Photo by Barry Featheringill Volunteers load donated Christmas trees into a boat before then taking them out to various locations and submerging them across Lake Shelbyville Saturday. More than 100 participants were present to disperse 482 trees and 70 artificial structures in an effort to improve fish habitats.

Photo by Barry Featheringill
Volunteers load donated Christmas trees into a boat before then taking them out to various locations and submerging them across Lake Shelbyville Saturday. More than 100 participants were present to disperse 482 trees and 70 artificial structures in an effort to improve fish habitats.

Donated trees submerged in annual fish habitat day

by Barry Featheringill
Sullivan Reporter

Not all Christmas trees get put out to pasture or street curbs come December 26. In fact, some get put out to the lake. 482 to be exact.

This past Saturday, dozens of volunteers gathered at the Lithia Springs boat ramp on Lake Shelbyville to create habitats for fish in the 25th annual fish habitat improvement day.

According to Illinois Department of Natural Resources (IDNR) district fisheries biologist Mike Mounce, this year boasted 105 volunteers which, while less than last year’s record setting 157, was still a work force enough to get the job done. Mounce attributed the decline due to postponing the event and the colder weather. Read More

Civil War Presentation Attracts Crowd to Elizabeth Titus Library

Photo by Keith Stewart Dan Guillory plays Civil War inspired music for the crowd last Tuesday.

Photo by Keith Stewart
Dan Guillory plays Civil War inspired music for the crowd last Tuesday.

Guillory speaks both of Lincoln and war’s longstanding effects on culture

by Ariana Cherry
Arthur/Sullivan Reporter

“You have to understand the Civil War to understand the American lifestyle,” said author Dan Guillory at the “Civil War and Abe Lincoln” presentation he gave last Tuesday at the Elizabeth Titus Memorial Library.

Guillory is a local author with nine published books that include “The Lincoln Poems,” which was honored in 2009 at the Lincoln Bicentennial Celebration. The book is also on display at the Ford Theater Museum in Washington, D.C. Guillory is Professor Emeritus of English at Millikin University, and it’s no coincidence that he gave a presentation about the Civil War that evening.  Read More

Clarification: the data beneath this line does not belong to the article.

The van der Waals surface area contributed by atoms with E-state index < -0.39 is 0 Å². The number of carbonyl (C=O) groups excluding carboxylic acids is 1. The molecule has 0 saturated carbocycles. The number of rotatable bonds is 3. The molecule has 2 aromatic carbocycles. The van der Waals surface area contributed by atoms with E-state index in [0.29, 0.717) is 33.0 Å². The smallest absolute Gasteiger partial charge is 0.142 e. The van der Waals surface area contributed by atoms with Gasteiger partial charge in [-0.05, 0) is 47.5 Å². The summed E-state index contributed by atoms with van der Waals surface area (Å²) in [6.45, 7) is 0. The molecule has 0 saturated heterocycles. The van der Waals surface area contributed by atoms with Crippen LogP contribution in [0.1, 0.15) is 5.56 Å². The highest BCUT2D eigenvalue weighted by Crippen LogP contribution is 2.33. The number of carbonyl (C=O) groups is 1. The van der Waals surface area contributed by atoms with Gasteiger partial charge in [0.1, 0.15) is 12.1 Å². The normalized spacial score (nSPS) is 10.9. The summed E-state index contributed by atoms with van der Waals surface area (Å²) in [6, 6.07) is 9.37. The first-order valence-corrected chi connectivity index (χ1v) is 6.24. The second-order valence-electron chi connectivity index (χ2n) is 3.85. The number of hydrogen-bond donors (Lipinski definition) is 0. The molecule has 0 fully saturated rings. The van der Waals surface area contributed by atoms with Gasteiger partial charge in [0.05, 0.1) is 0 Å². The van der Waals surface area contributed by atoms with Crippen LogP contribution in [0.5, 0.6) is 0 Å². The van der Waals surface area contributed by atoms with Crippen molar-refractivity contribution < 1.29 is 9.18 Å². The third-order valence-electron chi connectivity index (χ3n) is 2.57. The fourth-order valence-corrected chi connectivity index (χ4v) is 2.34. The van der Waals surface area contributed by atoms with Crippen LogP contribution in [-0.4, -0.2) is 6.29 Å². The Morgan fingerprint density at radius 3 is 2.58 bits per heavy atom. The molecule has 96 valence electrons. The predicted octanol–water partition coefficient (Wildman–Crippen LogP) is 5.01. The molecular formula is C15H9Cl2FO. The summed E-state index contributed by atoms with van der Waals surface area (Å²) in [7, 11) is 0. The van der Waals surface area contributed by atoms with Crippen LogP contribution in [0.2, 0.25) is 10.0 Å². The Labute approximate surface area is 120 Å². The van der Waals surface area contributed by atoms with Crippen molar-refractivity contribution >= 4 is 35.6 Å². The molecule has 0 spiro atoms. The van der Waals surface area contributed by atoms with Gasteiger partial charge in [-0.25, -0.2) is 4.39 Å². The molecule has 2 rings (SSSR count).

Drama Aside, Plenty of Gospel Music in Theatre’s Latest

Smoke… to run through March 16

Oh, come to the church in the wildwood,
Come to the church in the dale,
No spot is so dear to my childhood,
As the little brown church in the dale.
How sweet on a clear Sunday morning,
To listen to the clear ringing bells,
Its tones so sweetly are calling,
Oh come to the church in the dale.
— “The Church in the Wildwood”

By Dan Hagen
NP Theatre Critic

Photo by Keith Stewart Rev. Mervin Oglethrope, played by Gregory Matzker, clenches the pulpit after considering to allow Dennis Sanders a go.

Photo by Keith Stewart
Rev. Mervin Oglethrope, played by Gregory Matzker, clenches the pulpit after considering to allow Dennis Sanders a go.

The audience members chatted about how much it reminded them of their childhood church.

David Scobbie’s set for “Smoke on the Mountain” at the Little Theatre is all muted, weathered country-church browns — pews, pulpit, old rugged cross — against a yellow background. With a quilt to one side and the impression of a blue, green and yellow stained glass window above, it’s a fit setting for people whose Christian beliefs are as unadorned as the bare light bulb that hangs overhead.

Only two cell phones glowed in the crowd prior to the show, testimony, no doubt, to the venerability of the audience. And none at all were shining after the toe-tapping tribute to bluegrass gospel got underway.

This kind of show is not my dish of tea. I can go for years without hearing a gospel song and not miss it. But the winsomeness won me over, being delivered with professionalism by director Don Bailey and his cast of seven actor-musicians. Read More

Sullivan to See Live Comic Perform March 21 at Country Club

Photo courtesy of zancomedy.com Zan Aufderheide will be headlining at the Sullivan Country Club come March 21.

Photo courtesy of zancomedy.com
Zan Aufderheide will be headlining at the Sullivan Country Club come March 21.

Aufderheide, featured on Bob & Tom, Comedy Central

by Keith Stewart
keith@newsprogress.com

A different form of on-stage entertainment is coming to the Sullivan area later this month.

Stand-up comedian Zan Aufderheide, who has been featured on the Bob & Tom radio show, Comedy Central, and even performed at the Ryman Auditorium (formerly the Grand Ole Opry), will be coming to the Sullivan Country Club Friday, March 21 to perform with feature act Jesse Tuttle.

Aufderheide, who is based out of Indianapolis, first performed in 2008 on the Generations of Laughter comedy tour. Working as a road comic, she then won a radio contest, earning her the opportunity to open for Chondra Pierce. This led to an 18 month national tour, which culminated with her show at the Ryman Auditorium in Nashville, Tenn. Read More